Coming soon to NBC’s “The More You Know” programming block … Mutual of Omaha’s Wild Kingdom Protecting the Wild! We can’t wait to show you new stories of conservation success.
The Wild Kingdom crew is getting ready for the Oct. 7 premiere by traveling across the United States to film episodes. Hosts Peter Gros and Dr. Rae Wynn-Grant are thrilled to share amazing stories with a new generation of viewers.
“My hope is that viewers will be transported to exciting places far and near that are rich with stories of conservation hope,” Dr. Rae said. “I hope viewers are captivated by the largely invisible world of wildlife conservation and inspired by the stories of wild animals and the heroes that are protecting them. Most of all, I hope viewers are able to see all the ways they can be a part of creating a healthy, balanced planet.”
Peter echoes Dr. Rae’s excitement, saying, “To have Mutual of Omaha’s Wild Kingdom return to NBC, the network where it all got started, is such a special moment. It’s rewarding to see the series that started in 1963 with Marlin Perkins and Jim Fowler still at the forefront of wildlife conservation 60 years later. It demonstrates the show’s lasting impact and how receptive audiences have been to learn about wildlife conservation. Marlin and Jim would be proud to know that we’re continuing their life’s work, and I am honored that I get to be a part of the continued legacy.”
Get a sneak peek of what’s to come in the new series by reading about the three filming locations our crew visited has visited so far.
Protecting the Wild filming locations
Mojave Desert, California
Animals living in the hottest desert in North America, the Mojave Desert, know how to adapt to a myriad of weather conditions. Mornings are cool and windy, afternoons are brutally hot and evenings bring cooler temperatures once again. Yet, native wildlife has survived in these conditions for over 20 million years.
To see the full range of wildlife and weather, the Wild Kingdom crew started filming at dawn and continued throughout the day. Wildlife in the desert isn’t always easy to find, Dr. Rae said.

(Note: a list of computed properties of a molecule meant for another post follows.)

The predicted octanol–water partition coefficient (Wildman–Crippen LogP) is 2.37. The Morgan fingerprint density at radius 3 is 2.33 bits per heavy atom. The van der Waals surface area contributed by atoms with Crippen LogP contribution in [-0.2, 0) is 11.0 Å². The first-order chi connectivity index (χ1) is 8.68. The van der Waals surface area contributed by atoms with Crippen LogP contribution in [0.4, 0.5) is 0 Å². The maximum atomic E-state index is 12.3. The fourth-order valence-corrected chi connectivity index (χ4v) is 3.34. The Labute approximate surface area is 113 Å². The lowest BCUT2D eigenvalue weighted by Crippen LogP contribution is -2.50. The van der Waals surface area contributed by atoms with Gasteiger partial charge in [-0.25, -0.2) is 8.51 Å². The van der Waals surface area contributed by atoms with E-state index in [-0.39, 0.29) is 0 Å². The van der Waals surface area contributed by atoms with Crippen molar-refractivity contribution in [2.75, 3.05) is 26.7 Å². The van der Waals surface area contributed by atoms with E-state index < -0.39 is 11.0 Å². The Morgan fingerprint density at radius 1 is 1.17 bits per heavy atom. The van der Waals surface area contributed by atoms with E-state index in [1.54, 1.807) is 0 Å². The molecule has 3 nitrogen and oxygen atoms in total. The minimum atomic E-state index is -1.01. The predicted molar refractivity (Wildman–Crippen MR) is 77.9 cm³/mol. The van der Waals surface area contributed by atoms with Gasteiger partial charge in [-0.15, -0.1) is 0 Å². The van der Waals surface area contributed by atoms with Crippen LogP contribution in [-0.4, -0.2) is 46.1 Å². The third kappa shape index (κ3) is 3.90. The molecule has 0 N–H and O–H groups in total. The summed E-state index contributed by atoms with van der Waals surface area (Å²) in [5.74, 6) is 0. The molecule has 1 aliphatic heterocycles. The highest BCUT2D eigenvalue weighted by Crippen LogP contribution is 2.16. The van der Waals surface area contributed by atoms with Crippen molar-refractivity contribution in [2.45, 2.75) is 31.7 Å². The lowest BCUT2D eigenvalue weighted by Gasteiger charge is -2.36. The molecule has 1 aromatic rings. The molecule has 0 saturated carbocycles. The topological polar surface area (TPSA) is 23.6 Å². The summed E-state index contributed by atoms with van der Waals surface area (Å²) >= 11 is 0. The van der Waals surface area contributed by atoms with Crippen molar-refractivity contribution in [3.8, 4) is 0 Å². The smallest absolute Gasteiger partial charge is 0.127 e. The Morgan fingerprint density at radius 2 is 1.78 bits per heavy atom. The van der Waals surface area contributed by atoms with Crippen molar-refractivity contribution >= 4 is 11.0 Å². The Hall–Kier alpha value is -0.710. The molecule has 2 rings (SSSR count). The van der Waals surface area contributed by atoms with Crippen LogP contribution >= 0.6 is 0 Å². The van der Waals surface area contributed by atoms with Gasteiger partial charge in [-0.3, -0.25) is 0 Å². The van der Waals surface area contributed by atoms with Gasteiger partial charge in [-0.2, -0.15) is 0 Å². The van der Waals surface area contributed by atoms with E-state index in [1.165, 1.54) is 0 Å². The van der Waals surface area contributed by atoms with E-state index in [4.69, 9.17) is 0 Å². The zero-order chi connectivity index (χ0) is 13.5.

“The wild animals aren’t always obvious out in the desert. They spend much of their day hiding from the intense sun, finding comfort in underground burrows in the shade of the few trees that dot the landscape,” Dr. Rae said.
The hosts were able to see the work that biologists, a local zoo and government agencies are doing to protect endangered species from predators. Dr. Rae and Peter explored the biologists’ laboratory and saw their work out in the field. As someone who has always worked with mammals in her conservation work, Dr. Rae enjoyed seeing the reptiles and birds that call the Mojave Desert home.
“This is one of the most profound things about hosting Wild Kingdom — it’s allowing me to translate my ecology knowledge across ecosystems and species, which for a scientist like me, is a dream come true!”
Channel Island, California
Off the coast of southern California are the Channel Islands, an archipelago of eight. These islands have diverse wildlife including many endemic species. Peter and Dr. Rae traveled to the Santa Cruz Island via catamaran from Ventura on the mainland.
“During the boat ride we passed two large pods of dolphins that swam alongside us. Many of them were mother and baby pairs,” Dr. Rae said. “We waved at sea lions sunning themselves on buoys and we watched seagulls and pelicans dive for fish.”
The wildlife adventure had only just begun. Once on the island, our Wild Kingdom hosts saw many species thriving in their natural habitat. But this hasn’t always been the case.